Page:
Islands are usually considered our go-to choice when the vacation season kicks in. However, there is one island in the Bay of Bengal which you definitely should avoid visiting. It is a tropical island forming a portion of the Andaman Islands called the North Sentinel Island.
The Sentinelese are a group of people who have lived on North Sentinel Island for approximately over 60,000 years. However, the fact that these tribes do not like outsiders trespassing on their island are just terrifying due to its deadly consequences.
If that happens, worst case scenario – you’ll be killed and buried by the tribe over there.
The Sentinelese are hunter-gatherers who are related to other indigenous groups in India’s Bay of Bengal, such as the Onge and Jarawa. They most likely hunt terrestrial wildlife with bows and arrows and catch local seafood with more primitive methods like mud crabs and molluscan shells.
Some of their practices date back to the Stone Age, and they are not known to practice agriculture.
North Sentinel Island has an estimated population of 80 to 150 people, though it could be as high as 500 or as low as 15. They are all not only very reclusive, but they are also the one tribe that has remained ‘uncontacted’ by the rest of the world in the last 200 years.
In 2006, they expressed their strong rejection to foreign contact by killing two Indian fishermen who accidentally went too close to the island in their boat, while hunting for mud crabs.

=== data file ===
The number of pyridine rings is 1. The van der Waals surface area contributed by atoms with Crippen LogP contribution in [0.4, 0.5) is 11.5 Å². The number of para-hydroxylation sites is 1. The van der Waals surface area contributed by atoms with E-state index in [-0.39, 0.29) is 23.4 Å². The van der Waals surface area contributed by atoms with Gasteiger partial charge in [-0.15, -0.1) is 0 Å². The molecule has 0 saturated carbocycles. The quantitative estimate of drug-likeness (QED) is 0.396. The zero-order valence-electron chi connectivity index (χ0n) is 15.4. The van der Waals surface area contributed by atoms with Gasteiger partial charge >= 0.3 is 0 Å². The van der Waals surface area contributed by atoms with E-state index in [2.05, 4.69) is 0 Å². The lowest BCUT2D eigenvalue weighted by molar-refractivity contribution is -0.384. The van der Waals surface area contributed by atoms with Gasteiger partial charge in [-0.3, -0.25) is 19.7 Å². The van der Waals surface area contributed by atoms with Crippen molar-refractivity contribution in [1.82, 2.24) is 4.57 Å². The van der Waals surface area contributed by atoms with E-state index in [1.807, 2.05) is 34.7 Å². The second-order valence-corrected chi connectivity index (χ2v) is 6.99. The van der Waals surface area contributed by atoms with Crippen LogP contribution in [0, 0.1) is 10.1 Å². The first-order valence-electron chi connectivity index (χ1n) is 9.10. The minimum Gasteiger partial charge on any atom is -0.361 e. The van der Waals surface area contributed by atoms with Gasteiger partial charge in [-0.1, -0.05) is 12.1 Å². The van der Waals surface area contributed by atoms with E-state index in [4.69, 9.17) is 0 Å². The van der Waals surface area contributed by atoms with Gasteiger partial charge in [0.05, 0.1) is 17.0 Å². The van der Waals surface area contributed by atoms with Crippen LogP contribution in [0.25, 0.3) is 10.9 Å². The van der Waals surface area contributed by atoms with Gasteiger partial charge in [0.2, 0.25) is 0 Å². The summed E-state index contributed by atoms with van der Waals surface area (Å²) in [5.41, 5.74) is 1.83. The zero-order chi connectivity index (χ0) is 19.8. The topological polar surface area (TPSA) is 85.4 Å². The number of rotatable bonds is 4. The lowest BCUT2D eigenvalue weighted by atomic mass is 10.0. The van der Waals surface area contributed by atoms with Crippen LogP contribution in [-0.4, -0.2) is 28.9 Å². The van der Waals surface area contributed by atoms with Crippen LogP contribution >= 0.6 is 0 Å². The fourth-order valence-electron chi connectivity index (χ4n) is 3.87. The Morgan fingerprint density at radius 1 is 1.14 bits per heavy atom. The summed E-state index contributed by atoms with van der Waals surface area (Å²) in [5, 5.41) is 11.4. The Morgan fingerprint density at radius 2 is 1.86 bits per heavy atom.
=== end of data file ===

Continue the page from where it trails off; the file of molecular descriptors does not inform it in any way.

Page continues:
That isn’t the only aversion they’ve displayed; there have been other instances where they’ve shown a reluctance to connect with the outside world.
Also, no one outside North Sentinel Island knows the Sentinelese language; anthropologists usually refer to people by their own names, but no one outside North Sentinel Island knows what the Sentinelese call themselves, let alone how to greet them or ask about their views on the world and their role in it.
As a result, the Indian government authorities have recognised and accepted that the Sentinelese tribe wishes to remain isolated from the rest of the world and that their wishes should be respected. In 1956, India’s government was content to merely monitor the island from afar.
Going within 3 nautical miles (5.6 kilometres) of the island or attempting to make contact with the residents has been declared illegal.
It is a self-governing territory under Indian protection, and possibly the only place on the planet that has fled the effects of modern civilisation.
It’s intriguing to realise how much of the world remains unexplored. Imagining their lives, which are still uncivilised, invokes a lot of questions in our minds.
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